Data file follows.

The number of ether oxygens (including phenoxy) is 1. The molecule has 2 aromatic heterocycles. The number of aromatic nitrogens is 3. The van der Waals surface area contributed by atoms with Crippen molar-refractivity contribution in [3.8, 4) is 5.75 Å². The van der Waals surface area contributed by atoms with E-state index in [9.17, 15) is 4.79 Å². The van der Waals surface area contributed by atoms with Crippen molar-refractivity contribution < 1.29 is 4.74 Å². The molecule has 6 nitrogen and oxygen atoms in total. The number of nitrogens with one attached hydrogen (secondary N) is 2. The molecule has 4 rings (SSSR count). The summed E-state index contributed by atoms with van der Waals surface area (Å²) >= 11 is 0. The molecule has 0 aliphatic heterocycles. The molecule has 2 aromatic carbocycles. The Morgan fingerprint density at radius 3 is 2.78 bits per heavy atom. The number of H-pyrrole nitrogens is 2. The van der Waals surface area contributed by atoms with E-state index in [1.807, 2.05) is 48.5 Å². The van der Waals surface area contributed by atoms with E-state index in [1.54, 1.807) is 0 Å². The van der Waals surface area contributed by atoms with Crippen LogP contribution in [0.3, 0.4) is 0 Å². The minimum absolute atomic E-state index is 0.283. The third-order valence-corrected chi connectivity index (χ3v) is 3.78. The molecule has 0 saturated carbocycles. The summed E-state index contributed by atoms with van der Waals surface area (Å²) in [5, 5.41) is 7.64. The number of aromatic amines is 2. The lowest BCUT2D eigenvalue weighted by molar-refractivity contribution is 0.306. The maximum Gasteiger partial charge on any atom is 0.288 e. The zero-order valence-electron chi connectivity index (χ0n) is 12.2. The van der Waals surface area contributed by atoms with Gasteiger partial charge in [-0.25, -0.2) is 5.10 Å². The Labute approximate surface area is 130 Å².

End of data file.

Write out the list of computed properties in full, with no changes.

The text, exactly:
The number of ether oxygens (including phenoxy) is 1. The molecule has 2 aromatic heterocycles. The number of aromatic nitrogens is 3. The van der Waals surface area contributed by atoms with Crippen molar-refractivity contribution in [3.8, 4) is 5.75 Å². The van der Waals surface area contributed by atoms with E-state index in [9.17, 15) is 4.79 Å². The van der Waals surface area contributed by atoms with Crippen molar-refractivity contribution < 1.29 is 4.74 Å². The molecule has 6 nitrogen and oxygen atoms in total. The number of nitrogens with one attached hydrogen (secondary N) is 2. The molecule has 4 rings (SSSR count). The summed E-state index contributed by atoms with van der Waals surface area (Å²) >= 11 is 0. The molecule has 0 aliphatic heterocycles. The molecule has 2 aromatic carbocycles. The Morgan fingerprint density at radius 3 is 2.78 bits per heavy atom. The number of H-pyrrole nitrogens is 2. The van der Waals surface area contributed by atoms with E-state index in [1.807, 2.05) is 48.5 Å². The van der Waals surface area contributed by atoms with E-state index in [1.54, 1.807) is 0 Å². The van der Waals surface area contributed by atoms with Crippen LogP contribution in [0.3, 0.4) is 0 Å². The minimum absolute atomic E-state index is 0.283. The third-order valence-corrected chi connectivity index (χ3v) is 3.78. The molecule has 0 saturated carbocycles. The summed E-state index contributed by atoms with van der Waals surface area (Å²) in [5, 5.41) is 7.64. The number of aromatic amines is 2. The lowest BCUT2D eigenvalue weighted by molar-refractivity contribution is 0.306. The maximum Gasteiger partial charge on any atom is 0.288 e. The zero-order valence-electron chi connectivity index (χ0n) is 12.2. The van der Waals surface area contributed by atoms with Gasteiger partial charge in [-0.25, -0.2) is 5.10 Å². The Labute approximate surface area is 130 Å².